Cell-free DNA of parasite origin has been detected in urine of patients with a number of blood-borne and tissue-dwelling parasites. This has been shown with malaria , urogenital schistosomes , Schistosoma mansoni  and others. In all these publications detection of DNA from urine was the most sensitive of serology, parasitological examination of excreta or antigen capture test and the specificity was equal to detection of eggs in excreta . There is also an advantage in using urine specimens. It is simple and can be collected almost on demand. For this work the specimen is filtered through a standard filter paper cone. Approximately 40 ml of urine is filtered, and then the paper is removed from the beaker, opened and allowed to dry in a fly-proof, clean area . When dry each filter is placed in a sealable zip lock plastic bag with a small desiccant capsule. Papers can be stored at 4 °C for months without deterioration of the parasite DNA. In the field when survey work is carried out, urine collection can be carried out simply and in a single day, but filtration and drying of the filters needs to be done within 3 to 4 hours of collection as DNA is degraded by long storage in the urine specimen.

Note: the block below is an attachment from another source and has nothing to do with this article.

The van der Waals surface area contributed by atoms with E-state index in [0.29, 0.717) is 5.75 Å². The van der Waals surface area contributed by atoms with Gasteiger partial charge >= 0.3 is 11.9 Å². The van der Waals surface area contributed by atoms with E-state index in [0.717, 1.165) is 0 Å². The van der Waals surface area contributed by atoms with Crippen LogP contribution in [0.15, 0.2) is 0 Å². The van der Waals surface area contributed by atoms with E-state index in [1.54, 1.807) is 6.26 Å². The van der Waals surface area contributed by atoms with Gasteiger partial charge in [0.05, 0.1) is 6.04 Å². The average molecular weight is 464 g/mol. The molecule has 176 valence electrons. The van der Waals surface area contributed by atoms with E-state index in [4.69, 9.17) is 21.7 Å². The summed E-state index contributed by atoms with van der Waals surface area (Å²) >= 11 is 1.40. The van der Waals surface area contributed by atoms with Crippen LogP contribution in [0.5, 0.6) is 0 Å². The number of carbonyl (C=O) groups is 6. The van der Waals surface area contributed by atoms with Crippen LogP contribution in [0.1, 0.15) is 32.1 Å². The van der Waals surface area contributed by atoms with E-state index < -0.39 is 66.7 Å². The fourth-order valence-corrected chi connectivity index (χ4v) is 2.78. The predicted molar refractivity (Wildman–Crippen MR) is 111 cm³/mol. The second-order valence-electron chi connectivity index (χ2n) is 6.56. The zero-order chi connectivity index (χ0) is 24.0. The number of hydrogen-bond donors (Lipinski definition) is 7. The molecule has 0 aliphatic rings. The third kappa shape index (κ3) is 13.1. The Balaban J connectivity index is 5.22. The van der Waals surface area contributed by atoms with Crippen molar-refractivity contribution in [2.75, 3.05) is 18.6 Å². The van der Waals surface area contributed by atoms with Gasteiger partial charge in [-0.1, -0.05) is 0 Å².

The specimens were collected as part of an ongoing programme to find and cure infections of soil-transmitted helminths by the Ministry of Health and approved by Commité de Ética Colegio Médico de Salta, Salta, Argentina and Johns Hopkins University (IRB number 6199).
Extraction of parasite DNA from filter paper
Filter papers (Whatman No. 3, 12.5 cm diameter) clearly labelled with pencil received in the laboratory are processed as follows. Using a metal punch fifteen 1.00 mm discs are removed from the apex of the quadrant sampled. These are placed in a sterile 1.5 mL Eppendorf tube and 600 µL of nuclease free water added, then incubated at 95 °C for 10 min, and subject to gentle agitation overnight at room temperature. Tubes were then centrifuged at 4000 r.p.m. for 5 min and the supernatant was removed and processed for DNA extraction. We used QIAmpDNA Blood Mini Kit (Qiagen) according to manufacturer’s protocol. The amount of recovered DNA was measured by NanoDrop, ND-1000 spectrophotometer (Thermo Scientific) and stored at −20 °C .